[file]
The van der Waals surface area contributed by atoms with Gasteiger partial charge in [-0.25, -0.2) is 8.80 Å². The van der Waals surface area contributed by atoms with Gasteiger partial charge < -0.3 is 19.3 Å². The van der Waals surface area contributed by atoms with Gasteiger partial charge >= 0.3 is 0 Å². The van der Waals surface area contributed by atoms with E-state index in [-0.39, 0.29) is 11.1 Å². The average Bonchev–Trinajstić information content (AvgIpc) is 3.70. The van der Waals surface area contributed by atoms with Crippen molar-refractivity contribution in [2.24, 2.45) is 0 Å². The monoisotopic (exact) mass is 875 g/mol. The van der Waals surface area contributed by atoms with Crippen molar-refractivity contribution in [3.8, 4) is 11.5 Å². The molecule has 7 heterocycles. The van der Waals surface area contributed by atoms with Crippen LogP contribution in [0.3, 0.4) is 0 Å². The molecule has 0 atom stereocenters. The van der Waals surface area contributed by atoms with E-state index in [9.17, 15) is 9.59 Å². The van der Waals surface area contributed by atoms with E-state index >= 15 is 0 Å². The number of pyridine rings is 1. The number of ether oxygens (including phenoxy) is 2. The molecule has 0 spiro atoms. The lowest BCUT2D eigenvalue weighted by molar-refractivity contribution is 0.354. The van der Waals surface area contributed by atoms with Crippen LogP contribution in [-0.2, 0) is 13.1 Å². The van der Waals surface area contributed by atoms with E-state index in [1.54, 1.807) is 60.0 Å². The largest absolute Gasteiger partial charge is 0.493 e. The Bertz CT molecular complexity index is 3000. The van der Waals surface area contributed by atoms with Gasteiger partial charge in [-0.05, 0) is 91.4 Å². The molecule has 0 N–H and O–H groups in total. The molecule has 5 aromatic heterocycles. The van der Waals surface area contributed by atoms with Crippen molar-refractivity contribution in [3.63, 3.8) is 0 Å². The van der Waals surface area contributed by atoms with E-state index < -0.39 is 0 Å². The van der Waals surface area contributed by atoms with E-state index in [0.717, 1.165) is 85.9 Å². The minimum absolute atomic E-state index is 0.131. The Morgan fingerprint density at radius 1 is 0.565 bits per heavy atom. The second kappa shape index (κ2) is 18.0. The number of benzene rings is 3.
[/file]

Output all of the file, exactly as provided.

The van der Waals surface area contributed by atoms with Gasteiger partial charge in [-0.25, -0.2) is 8.80 Å². The van der Waals surface area contributed by atoms with Gasteiger partial charge < -0.3 is 19.3 Å². The van der Waals surface area contributed by atoms with Gasteiger partial charge >= 0.3 is 0 Å². The van der Waals surface area contributed by atoms with E-state index in [-0.39, 0.29) is 11.1 Å². The average Bonchev–Trinajstić information content (AvgIpc) is 3.70. The van der Waals surface area contributed by atoms with Crippen molar-refractivity contribution in [2.24, 2.45) is 0 Å². The monoisotopic (exact) mass is 875 g/mol. The van der Waals surface area contributed by atoms with Crippen molar-refractivity contribution in [3.8, 4) is 11.5 Å². The molecule has 7 heterocycles. The van der Waals surface area contributed by atoms with Crippen LogP contribution in [0.3, 0.4) is 0 Å². The molecule has 0 atom stereocenters. The van der Waals surface area contributed by atoms with E-state index in [9.17, 15) is 9.59 Å². The van der Waals surface area contributed by atoms with E-state index >= 15 is 0 Å². The number of pyridine rings is 1. The number of ether oxygens (including phenoxy) is 2. The molecule has 0 spiro atoms. The lowest BCUT2D eigenvalue weighted by molar-refractivity contribution is 0.354. The van der Waals surface area contributed by atoms with Crippen LogP contribution in [-0.2, 0) is 13.1 Å². The van der Waals surface area contributed by atoms with E-state index in [1.54, 1.807) is 60.0 Å². The largest absolute Gasteiger partial charge is 0.493 e. The Bertz CT molecular complexity index is 3000. The van der Waals surface area contributed by atoms with Gasteiger partial charge in [-0.05, 0) is 91.4 Å². The molecule has 0 N–H and O–H groups in total. The molecule has 5 aromatic heterocycles. The van der Waals surface area contributed by atoms with Crippen molar-refractivity contribution in [3.63, 3.8) is 0 Å². The van der Waals surface area contributed by atoms with E-state index < -0.39 is 0 Å². The van der Waals surface area contributed by atoms with E-state index in [0.717, 1.165) is 85.9 Å². The minimum absolute atomic E-state index is 0.131. The Morgan fingerprint density at radius 1 is 0.565 bits per heavy atom. The second kappa shape index (κ2) is 18.0. The number of benzene rings is 3.